News Column

Jfk's Death, Told and Retold in Hollywood

November 10, 2013


The presidential assassination that takes place in the 1978 drama "The Greek Tycoon," a film loosely based on the lives of John F. Kennedy, his wife, Jackie, and her second husband, Aristotle Onassis, occurs, quite shockingly, on an otherwise quiet stretch of beach.

There is no limo, no Dealey Plaza and no grassy knoll in this thinly disguised story of a president named Cassidy, a shipping magnate named Tomasis, and the fashionable woman in the oversize sunglasses who both of them wooed and wed.

But, perhaps because it was so unexpected, the invented scene effectively captured what many Americans felt on Nov. 22, 1963, when the real President Kennedy was killed: a chilling sense of shocked disbelief that, within hours, plunged an entire country -- and much of the world -- into mourning. In the half-century since that heart- stopping day, versions of the assassination, real and imagined, have appeared or been referenced in dozens of films, television shows and miniseries, including "Killing Kennedy," the

docudrama that has its premiere tonight on the National Geographic Channel. The film, which stars Rob Lowe and Ginnifer Goodwin, is based on the 2012 book by Bill O'Reilly and Martin Dugard.

"Killing Kennedy" follows on the heels of last month's studio release "Parkland," which starred Zac Efron, Marcia Gay Harden and Paul Giamatti as Abraham Zapruder, the Dallas clothing manufacturer who made the only known film of the assassination with his Bell & Howell 8 mm home movie camera. Produced by Tom Hanks, the film was based on Vincent Bugliosi's 2008 book "Four Days in November."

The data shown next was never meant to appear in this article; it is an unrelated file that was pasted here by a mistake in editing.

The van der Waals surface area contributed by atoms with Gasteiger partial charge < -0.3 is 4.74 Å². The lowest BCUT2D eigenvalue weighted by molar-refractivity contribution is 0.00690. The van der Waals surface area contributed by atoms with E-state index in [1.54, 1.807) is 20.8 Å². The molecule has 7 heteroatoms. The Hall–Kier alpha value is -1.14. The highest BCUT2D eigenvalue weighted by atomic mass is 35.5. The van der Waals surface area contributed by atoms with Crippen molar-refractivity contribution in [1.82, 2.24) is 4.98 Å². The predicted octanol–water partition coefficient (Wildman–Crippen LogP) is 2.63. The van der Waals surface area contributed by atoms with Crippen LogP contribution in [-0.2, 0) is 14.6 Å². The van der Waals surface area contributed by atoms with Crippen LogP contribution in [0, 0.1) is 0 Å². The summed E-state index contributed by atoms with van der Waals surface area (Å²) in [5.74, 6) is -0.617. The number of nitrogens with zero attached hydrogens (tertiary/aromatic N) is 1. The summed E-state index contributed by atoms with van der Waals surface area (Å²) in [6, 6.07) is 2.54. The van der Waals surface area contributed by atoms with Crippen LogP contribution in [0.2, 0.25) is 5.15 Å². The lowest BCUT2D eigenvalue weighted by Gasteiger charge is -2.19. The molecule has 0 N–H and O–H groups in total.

Both films have been timed to the 50th anniversary of the assassination, but they're just the latest in a long line of projects that incorporate the assassination (or some fictional version of it) into their story lines.

Oliver Stone's controversial "JFK," which includes frames of the Zapruder film, dissects every aspect of the event, along with a passel of related conspiracy theories, for over three hours.

In "Forrest Gump," the assassination is alluded to in a brief but compelling voiceover by Forrest, after a scene in which he "meets" the president in a comical moment at the White House.

"Sometime later," Forrest says, haltingly, "that nice young president was shot and killed as he was riding in his car."

It's a single line. But, as delivered by the childlike Forrest (Tom Hanks), it captures the sadness and confusion experienced by so many Americans upon hearing news that, at first, seemed difficult to process.

In "Lee Daniels' The Butler," based on the true story of a White House servant who worked for several administrations, Forest Whitaker's Cecil is seen slumped down on the floor, in tears, upon learning of the assassination.